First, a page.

For most people, a walk in nature has the power to bring a sense of calm and stillness into a busy mind.
For Jaimie Vincent, a Wiradjuri woman, spending time ‘on country’ with members of her mob is integrally connected to celebrating her cultural identity.
“Going on country and learning sacred practices that effectively support the health and healing of our surrounding environment gives me a strength I never knew I had. There are times when we can all feel displaced or offtrack, and for me returning to country and remembering the stories that have been passed on to me really grounds me by reminding me what’s important,” Jaimie said.
Sharing her stories with others at gatherings on country brings Jaimie a great sense of connection.
“What makes me proud as an Aboriginal woman is being able to share knowledge and stories in a way that lifts others. By sharing culture and starting conversations it creates connection with others, and we can feed off that energy together and re-energise.”
Cultural burning is just one example of an Indigenous cultural practice Jaimie has learned about to care for the land.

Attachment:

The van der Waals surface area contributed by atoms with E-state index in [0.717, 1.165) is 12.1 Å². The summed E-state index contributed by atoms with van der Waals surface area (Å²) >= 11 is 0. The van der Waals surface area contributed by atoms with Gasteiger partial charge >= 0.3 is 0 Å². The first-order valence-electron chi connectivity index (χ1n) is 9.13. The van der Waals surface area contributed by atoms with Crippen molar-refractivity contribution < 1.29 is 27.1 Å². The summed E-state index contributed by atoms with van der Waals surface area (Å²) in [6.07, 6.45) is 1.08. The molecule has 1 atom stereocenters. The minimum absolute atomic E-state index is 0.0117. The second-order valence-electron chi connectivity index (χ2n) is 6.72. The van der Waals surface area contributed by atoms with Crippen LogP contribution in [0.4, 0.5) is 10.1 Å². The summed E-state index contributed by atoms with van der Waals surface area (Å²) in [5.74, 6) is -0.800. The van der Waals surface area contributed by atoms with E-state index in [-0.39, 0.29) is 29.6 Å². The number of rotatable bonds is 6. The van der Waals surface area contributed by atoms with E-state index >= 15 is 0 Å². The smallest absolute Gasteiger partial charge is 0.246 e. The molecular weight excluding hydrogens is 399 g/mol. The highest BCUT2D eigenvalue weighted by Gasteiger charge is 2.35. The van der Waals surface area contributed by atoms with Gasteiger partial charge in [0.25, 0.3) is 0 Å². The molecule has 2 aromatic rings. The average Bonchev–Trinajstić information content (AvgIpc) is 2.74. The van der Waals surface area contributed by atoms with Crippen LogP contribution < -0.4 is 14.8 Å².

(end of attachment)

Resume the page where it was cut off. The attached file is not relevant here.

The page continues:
“Cultural burning is one of the most sacred practices we use to support country to feel well and thrive and has existed for as long as my ancestors have been dreaming and singing. It’s such a precious way to care for country and I feel honoured to be a part of learning and sharing this practice.”
As a mother of two young kids, Jaimie often takes them out to country too.
“They are at their best and their happiest when they are on country. They ask for it and seeing them draw energy from the land makes me so happy.”
As well as going out to country, Jaimie and her kids explore their culture together and share stories of their family’s dreaming.
“We also paint a lot. I feel particularly grounded and connected when I’m putting my stories and my dreaming on to canvas. We often get one big canvas and we all paint on to it together. We talk about what we’re drawing and it’s a lovely experience.”